Haute Concrete

With his first building in New York, the architect Tadao Ando takes the material to new heights.


While architects once considered concrete a building’s underwear—an essential but hidden layer—Tadao Ando’s 1 structures display their concrete with pride. There’s a story (which Ando’s team declined to confirm) that’s used to illustrate how seriously Ando takes the material: When the architect, a former boxer, saw a construction worker ash a cigarette into the concrete mixture for one of Ando’s buildings, he reportedly slugged the man.

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Over the course of his nearly 50-year career, Ando has helped transform the gritty, gray material often associated with driveways and median strips into an artistic medium. “Every architect I know who wants to do something in concrete always refers to him as the ideal in concrete design,” says Reg Hough, a concrete consultant who has for decades worked closely with top architects, including Ando, I. M. Pei, and Richard Meier. Having left his mark on cities from Tokyo to Fort Worth to Milan, Ando is now overseeing construction of a seven-unit, concrete-and-glass condominium building, 152 Elizabeth 2 3, his first stand-alone structure in New York City.


Ando is hardly the first architect to embrace concrete; he cites the brutalist architect Le Corbusier, an earlier concrete virtuoso, as an influence. But while Le Corbusier and his peers used concrete in ways that suggested a heavy ruggedness—Prince Charles ungenerously described Owen Luder’s brutalist Tricorn Centre as a “mildewed lump of elephant droppings”—Ando’s concrete, which is smooth to the touch, seems more like cashmere. To architecture buffs, his walls are as recognizable as Bottega Veneta’s woven leather is to fashionistas: They bear a consistent gridlike pattern, and are dotted with depressions 4. (It’s even possible to buy premade paneling that knocks off the Ando look.) When 152 Elizabeth is completed later this year, its apartments will feature Ando’s concrete both inside and out, where it will do double duty as structure and surface.


Making Ando-caliber concrete is not for the faint of heart. “It’s been a bit of a war,” says Amit Khurana, a co-founder of Sumaida + Khurana, which is developing 152 Elizabeth. “Getting architectural concrete right is like a fight because it’s so hard to do.” Because the concrete will remain exposed, any imperfection will be visible. Khurana’s team practiced pouring concrete for 18 months before starting work at the site 5. Even so, nine inspectors oversee most pours to ensure that every protocol is followed. The crew has lugged in heaters, because concrete is hypersensitive to temperature shifts. And Khurana says they’ve rejected “several trucks” of mixed concrete for failing to meet the project’s stringent specifications.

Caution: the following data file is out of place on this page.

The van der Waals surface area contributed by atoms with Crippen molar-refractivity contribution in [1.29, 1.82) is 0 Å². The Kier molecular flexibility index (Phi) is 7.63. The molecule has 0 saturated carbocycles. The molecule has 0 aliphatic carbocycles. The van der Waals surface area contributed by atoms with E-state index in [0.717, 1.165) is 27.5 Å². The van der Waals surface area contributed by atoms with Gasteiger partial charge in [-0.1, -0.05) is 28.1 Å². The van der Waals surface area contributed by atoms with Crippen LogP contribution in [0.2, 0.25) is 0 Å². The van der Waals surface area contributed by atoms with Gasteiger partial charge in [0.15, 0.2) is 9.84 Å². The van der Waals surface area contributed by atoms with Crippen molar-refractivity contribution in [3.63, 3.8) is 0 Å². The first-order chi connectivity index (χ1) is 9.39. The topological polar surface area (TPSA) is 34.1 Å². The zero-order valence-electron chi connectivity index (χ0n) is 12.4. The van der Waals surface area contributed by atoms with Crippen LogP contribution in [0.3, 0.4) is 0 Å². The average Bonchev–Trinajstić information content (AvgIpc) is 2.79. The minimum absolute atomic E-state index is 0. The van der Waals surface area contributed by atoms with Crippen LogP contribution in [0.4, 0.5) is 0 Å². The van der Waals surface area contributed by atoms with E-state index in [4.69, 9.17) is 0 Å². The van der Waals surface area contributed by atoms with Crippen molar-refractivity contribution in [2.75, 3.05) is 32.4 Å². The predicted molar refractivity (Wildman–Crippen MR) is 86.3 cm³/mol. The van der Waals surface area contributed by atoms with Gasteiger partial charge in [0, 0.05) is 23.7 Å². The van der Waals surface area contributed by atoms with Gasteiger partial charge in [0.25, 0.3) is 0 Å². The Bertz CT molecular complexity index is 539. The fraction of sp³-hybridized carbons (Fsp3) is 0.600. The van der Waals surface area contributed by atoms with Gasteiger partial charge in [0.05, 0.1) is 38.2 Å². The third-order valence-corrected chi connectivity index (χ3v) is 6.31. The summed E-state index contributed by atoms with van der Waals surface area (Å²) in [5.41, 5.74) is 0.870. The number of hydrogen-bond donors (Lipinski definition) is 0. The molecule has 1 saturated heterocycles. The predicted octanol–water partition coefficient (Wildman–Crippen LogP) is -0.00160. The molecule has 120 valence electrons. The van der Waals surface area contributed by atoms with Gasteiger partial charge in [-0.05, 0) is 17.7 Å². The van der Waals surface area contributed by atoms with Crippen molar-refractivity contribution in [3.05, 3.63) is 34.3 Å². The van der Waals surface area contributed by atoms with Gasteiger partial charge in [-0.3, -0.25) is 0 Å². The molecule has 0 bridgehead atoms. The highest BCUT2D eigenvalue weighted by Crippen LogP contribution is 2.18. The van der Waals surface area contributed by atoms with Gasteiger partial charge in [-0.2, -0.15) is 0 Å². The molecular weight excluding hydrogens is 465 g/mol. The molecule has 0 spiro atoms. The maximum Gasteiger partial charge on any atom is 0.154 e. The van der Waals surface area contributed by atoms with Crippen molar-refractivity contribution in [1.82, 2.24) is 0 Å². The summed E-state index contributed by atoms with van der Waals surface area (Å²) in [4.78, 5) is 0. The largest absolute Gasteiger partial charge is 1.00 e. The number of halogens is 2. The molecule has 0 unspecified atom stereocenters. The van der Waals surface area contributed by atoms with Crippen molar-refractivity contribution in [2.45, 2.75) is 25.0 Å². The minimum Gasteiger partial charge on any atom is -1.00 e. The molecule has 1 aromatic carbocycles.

But it is the process, more than the ingredients, that distinguishes Ando’s concrete. Like most architectural concrete, it is made of water, cement, sand, and small rocks blended with chemicals and slag, a by-product of steelmaking that lends the final result its creamy finish. The material is trucked to the site, where it is pumped into a formwork—essentially a mold made of large wooden panels. Other architects might use bare panels of oak or fir, but those woods typically transfer their grain to the concrete as it dries. To avoid this, Ando has since the 1970s used plywood coated in plastic, which imparts a smooth surface. These panels are painstakingly connected so that the edges fit together tightly 6. Each mold is also pierced through with a series of steel rods, called form ties, which keep its two sides together 7. The form ties are in turn held in place by blue-plastic cones, which protrude into the wet concrete 8. When the formwork is removed, the seams between the wood panels leave behind Ando’s iconic lines, while the plastic cones produce his trademark holes, which are partially plugged with mortar.


Khurana predicts that this will be his last project involving exposed architectural concrete. “I don’t think I’ll have the energy to ever do something like this again,” he told me. “This is my jewel.” Ando, however, seems drawn to concrete precisely because of the challenge involved in making a pedestrian substance appear extraordinary. In his hands, the material takes on a counterintuitive grace—his designs 9 direct light, air, and people’s movement in ways that recall works by artists like James Turrell or Richard Serra. “I want to create a space which no one has created before with a very common material which anyone is familiar with and has access to,” Ando has said of 152 Elizabeth. “Concrete can be made anywhere on Earth.”